It is a cruel irony that he enjoyed so much fame and fortune when, with panning expertise he had gained on the Californian goldfields, he had been unable to find gold at Ophir. The true heroes were William and James Tom and John Lister.

Ophir was not the first gold. It was the first payable gold and within weeks the gully was overrun by at least 400 eager prospectors. With the miners came pubs, blacksmiths, general stores selling wood and canvas, a police station made from rough hewn logs, sly grog shops and a Commissioner's Camp which comprised tents and a slab-and-bark cookhouse.

Further down the creek, at Tinkers Point on a bend in the river, a second settlement named Newtown grew. It is claimed that at its peak Newtown was home to 2,000 prospectors by the winter of 1851. This was early days and the rules were chaotic. Only 446 licenses were issued in July, 1851. Many prospectors were fossicking illegally and fleeing at the approach of the Commissioner's men.

Then, as was to become a pattern on all the goldfields, word spread that there was easier gold to be had on the Turon fields and many of the prospectors, confronted with a wet and bitterly cold winter and poor returns, left Ophir for easier pickings.

There were only 84 licenses issued in August, 1852. The gold rush had lasted a little over a year.

Ironically tenacity was rewarded. A few miners stayed on and had some success and by 1855 the highly organised Chinese had moved in and were reworking many of the old mines. They camped on the flats below Murray's Hill and their earthen water races can still be seen in the hills.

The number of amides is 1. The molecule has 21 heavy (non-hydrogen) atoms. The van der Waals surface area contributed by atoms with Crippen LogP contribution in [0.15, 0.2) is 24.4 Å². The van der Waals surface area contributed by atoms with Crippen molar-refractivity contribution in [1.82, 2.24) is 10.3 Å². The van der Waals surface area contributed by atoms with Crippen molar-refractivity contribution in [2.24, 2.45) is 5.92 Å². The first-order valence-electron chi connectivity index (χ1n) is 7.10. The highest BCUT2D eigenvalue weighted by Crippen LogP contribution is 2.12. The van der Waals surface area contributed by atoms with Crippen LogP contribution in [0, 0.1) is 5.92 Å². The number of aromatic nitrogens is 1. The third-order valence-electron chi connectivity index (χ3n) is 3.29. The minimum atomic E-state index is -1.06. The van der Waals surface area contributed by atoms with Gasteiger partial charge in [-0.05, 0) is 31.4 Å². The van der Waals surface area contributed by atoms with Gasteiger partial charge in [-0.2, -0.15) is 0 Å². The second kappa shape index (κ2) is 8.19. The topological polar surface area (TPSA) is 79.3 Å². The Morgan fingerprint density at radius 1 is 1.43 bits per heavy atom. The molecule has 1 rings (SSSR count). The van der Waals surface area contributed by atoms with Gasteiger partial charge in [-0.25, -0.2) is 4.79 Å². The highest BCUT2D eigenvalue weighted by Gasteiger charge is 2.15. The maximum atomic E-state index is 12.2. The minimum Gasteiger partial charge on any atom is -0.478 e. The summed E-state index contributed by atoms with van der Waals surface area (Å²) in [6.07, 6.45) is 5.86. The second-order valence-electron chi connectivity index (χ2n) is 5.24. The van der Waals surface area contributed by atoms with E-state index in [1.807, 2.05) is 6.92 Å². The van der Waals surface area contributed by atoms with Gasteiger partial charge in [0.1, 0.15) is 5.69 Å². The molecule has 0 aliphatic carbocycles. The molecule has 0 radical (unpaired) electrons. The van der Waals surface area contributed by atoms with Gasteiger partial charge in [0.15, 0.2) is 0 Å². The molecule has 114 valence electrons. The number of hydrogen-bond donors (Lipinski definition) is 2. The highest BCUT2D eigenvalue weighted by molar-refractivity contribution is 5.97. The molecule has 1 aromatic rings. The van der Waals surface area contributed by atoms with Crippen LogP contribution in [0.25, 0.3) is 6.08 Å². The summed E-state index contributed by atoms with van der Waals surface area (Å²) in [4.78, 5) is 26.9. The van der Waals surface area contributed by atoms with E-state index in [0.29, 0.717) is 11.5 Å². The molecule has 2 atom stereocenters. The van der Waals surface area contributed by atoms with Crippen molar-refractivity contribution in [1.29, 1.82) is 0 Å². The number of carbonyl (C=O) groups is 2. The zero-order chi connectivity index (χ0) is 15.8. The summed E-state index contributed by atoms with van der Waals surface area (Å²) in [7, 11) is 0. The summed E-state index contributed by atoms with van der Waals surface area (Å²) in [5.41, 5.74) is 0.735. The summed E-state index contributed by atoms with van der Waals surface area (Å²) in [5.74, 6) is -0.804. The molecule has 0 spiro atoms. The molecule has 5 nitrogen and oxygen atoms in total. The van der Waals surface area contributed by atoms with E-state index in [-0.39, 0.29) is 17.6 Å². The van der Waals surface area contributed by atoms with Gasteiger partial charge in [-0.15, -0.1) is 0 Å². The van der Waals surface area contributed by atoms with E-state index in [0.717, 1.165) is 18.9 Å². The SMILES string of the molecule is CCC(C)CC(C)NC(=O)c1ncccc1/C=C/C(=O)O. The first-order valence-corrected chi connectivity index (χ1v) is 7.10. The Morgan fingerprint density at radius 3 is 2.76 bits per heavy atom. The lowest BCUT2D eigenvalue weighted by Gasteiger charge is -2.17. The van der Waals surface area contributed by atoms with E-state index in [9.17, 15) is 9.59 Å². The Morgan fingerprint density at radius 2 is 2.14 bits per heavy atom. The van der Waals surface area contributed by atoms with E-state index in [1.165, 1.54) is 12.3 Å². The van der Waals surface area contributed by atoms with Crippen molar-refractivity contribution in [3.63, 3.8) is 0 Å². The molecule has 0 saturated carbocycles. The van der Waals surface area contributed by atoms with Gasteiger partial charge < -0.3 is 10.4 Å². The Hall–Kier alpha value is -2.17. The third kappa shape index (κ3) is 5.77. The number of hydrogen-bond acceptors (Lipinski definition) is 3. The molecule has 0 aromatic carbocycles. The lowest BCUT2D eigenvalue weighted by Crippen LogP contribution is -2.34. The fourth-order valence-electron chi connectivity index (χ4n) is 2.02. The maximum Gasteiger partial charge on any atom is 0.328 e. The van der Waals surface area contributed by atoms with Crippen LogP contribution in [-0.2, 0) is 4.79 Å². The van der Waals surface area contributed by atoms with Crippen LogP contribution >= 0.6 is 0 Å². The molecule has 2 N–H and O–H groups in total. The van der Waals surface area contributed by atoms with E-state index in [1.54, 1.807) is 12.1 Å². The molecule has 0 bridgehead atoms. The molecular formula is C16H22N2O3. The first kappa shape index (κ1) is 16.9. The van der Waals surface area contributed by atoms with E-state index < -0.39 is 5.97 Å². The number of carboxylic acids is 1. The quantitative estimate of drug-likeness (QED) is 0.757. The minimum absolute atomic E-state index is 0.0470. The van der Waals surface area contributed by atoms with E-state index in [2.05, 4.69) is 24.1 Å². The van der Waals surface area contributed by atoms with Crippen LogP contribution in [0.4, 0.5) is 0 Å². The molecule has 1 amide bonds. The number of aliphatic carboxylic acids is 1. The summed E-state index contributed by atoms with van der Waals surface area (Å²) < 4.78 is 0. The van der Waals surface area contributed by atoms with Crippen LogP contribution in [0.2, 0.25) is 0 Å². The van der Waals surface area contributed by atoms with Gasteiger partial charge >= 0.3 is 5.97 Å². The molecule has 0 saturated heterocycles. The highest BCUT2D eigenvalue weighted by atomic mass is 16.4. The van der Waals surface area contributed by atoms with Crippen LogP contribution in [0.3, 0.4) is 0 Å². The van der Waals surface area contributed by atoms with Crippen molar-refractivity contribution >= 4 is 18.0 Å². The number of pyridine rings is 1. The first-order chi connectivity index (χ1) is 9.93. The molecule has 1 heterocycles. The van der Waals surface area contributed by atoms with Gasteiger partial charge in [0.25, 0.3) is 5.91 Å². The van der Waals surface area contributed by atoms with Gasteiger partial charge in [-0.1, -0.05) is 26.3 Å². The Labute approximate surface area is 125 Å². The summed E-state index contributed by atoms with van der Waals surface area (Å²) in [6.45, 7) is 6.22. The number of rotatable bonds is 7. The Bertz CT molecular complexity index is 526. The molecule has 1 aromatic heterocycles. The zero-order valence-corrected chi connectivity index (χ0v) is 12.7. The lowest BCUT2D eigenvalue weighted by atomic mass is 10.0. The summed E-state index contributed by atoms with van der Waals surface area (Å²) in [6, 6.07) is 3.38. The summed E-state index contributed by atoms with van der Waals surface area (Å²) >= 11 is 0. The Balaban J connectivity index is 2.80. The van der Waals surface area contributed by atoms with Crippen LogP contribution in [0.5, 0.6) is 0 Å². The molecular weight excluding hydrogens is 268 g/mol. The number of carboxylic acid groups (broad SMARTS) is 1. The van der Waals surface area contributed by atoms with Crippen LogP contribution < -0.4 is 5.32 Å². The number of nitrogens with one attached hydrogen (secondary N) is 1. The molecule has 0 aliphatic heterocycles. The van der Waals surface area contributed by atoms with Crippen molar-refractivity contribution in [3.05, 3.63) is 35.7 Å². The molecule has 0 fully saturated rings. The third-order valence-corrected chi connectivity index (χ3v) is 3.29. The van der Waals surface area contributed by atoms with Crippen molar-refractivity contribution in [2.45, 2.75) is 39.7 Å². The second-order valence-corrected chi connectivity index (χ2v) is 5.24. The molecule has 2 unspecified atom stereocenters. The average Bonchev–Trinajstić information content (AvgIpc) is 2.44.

The Belmore Reef was discovered in 1866 and reef mining was still producing profitable returns as late as the 1890s. The veins were rich in gold but often short-lived. In the 1890s Doctors Hill became an important mine and a small settlement grew up there, although flooding of the shafts proved a major problem. Today gold is still mined in the area but the returns are so marginal that when the price of gold falls the commercial operations stop.

The Ophir Reserve and the Walking Tracks
The main attraction at Ophir is the 560 ha Historic Ophir Reserve which comprises camping and picnic facilities; the junction of the Summer Hill and Lewis Ponds Creeks which flow into the Ophir Creek; two pleasant walking trails which include the site of the original 1851 gold strike and of the 1866 Belmore Reef find; earthen water races, a rare stone gravity-fed water race (c.1890) for washing the crushed quartz from the stamper batteries; abandoned tunnels, old diggings, a flagstone causeway, mullock heaps, the remains of a flying fox and the old cemetery. One tombstone identifies Charlie Corse who received a bullet in the head when he dared Richard Spencer to shoot him in a dispute over a saddle. Spencer was gaoled in Bathurst prison. On the northern side of the causeway is an obelisk to commemorate the historical importance of the site which was built in 1923.